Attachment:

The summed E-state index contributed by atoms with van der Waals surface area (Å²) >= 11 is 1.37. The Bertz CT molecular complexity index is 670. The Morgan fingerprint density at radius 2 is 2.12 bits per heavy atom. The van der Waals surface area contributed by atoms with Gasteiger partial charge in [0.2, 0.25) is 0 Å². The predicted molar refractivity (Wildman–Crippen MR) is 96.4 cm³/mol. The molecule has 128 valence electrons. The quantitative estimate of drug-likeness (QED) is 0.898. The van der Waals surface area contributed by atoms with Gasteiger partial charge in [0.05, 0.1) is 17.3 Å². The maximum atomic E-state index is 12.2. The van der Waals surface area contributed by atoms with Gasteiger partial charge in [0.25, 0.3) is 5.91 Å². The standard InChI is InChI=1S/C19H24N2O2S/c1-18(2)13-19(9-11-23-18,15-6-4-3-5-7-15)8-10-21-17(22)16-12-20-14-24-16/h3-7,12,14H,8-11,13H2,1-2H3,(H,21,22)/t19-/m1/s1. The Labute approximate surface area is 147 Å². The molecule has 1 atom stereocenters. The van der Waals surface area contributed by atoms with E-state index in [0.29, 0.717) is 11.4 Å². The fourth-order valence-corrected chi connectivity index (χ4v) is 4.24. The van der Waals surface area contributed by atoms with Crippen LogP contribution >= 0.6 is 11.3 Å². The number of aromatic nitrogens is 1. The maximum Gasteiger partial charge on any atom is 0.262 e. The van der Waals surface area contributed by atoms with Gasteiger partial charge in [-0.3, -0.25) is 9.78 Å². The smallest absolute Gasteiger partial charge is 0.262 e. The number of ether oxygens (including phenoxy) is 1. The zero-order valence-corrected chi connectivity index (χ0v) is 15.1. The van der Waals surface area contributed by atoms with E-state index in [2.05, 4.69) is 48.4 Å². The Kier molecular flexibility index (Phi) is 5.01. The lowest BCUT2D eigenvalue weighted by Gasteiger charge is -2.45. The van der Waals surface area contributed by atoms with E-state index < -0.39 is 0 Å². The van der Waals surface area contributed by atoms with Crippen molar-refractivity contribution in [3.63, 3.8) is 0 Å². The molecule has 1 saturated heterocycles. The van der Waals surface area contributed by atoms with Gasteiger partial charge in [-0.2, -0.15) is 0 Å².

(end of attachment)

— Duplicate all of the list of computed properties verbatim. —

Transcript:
The summed E-state index contributed by atoms with van der Waals surface area (Å²) >= 11 is 1.37. The Bertz CT molecular complexity index is 670. The Morgan fingerprint density at radius 2 is 2.12 bits per heavy atom. The van der Waals surface area contributed by atoms with Gasteiger partial charge in [0.2, 0.25) is 0 Å². The predicted molar refractivity (Wildman–Crippen MR) is 96.4 cm³/mol. The molecule has 128 valence electrons. The quantitative estimate of drug-likeness (QED) is 0.898. The van der Waals surface area contributed by atoms with Gasteiger partial charge in [0.05, 0.1) is 17.3 Å². The maximum atomic E-state index is 12.2. The van der Waals surface area contributed by atoms with Gasteiger partial charge in [0.25, 0.3) is 5.91 Å². The standard InChI is InChI=1S/C19H24N2O2S/c1-18(2)13-19(9-11-23-18,15-6-4-3-5-7-15)8-10-21-17(22)16-12-20-14-24-16/h3-7,12,14H,8-11,13H2,1-2H3,(H,21,22)/t19-/m1/s1. The Labute approximate surface area is 147 Å². The molecule has 1 atom stereocenters. The van der Waals surface area contributed by atoms with E-state index in [0.29, 0.717) is 11.4 Å². The fourth-order valence-corrected chi connectivity index (χ4v) is 4.24. The van der Waals surface area contributed by atoms with Crippen LogP contribution >= 0.6 is 11.3 Å². The number of aromatic nitrogens is 1. The maximum Gasteiger partial charge on any atom is 0.262 e. The van der Waals surface area contributed by atoms with Gasteiger partial charge in [-0.3, -0.25) is 9.78 Å². The smallest absolute Gasteiger partial charge is 0.262 e. The number of ether oxygens (including phenoxy) is 1. The zero-order valence-corrected chi connectivity index (χ0v) is 15.1. The van der Waals surface area contributed by atoms with E-state index in [2.05, 4.69) is 48.4 Å². The Kier molecular flexibility index (Phi) is 5.01. The lowest BCUT2D eigenvalue weighted by Gasteiger charge is -2.45. The van der Waals surface area contributed by atoms with E-state index < -0.39 is 0 Å². The van der Waals surface area contributed by atoms with Crippen molar-refractivity contribution in [3.63, 3.8) is 0 Å². The molecule has 1 saturated heterocycles. The van der Waals surface area contributed by atoms with Gasteiger partial charge in [-0.2, -0.15) is 0 Å².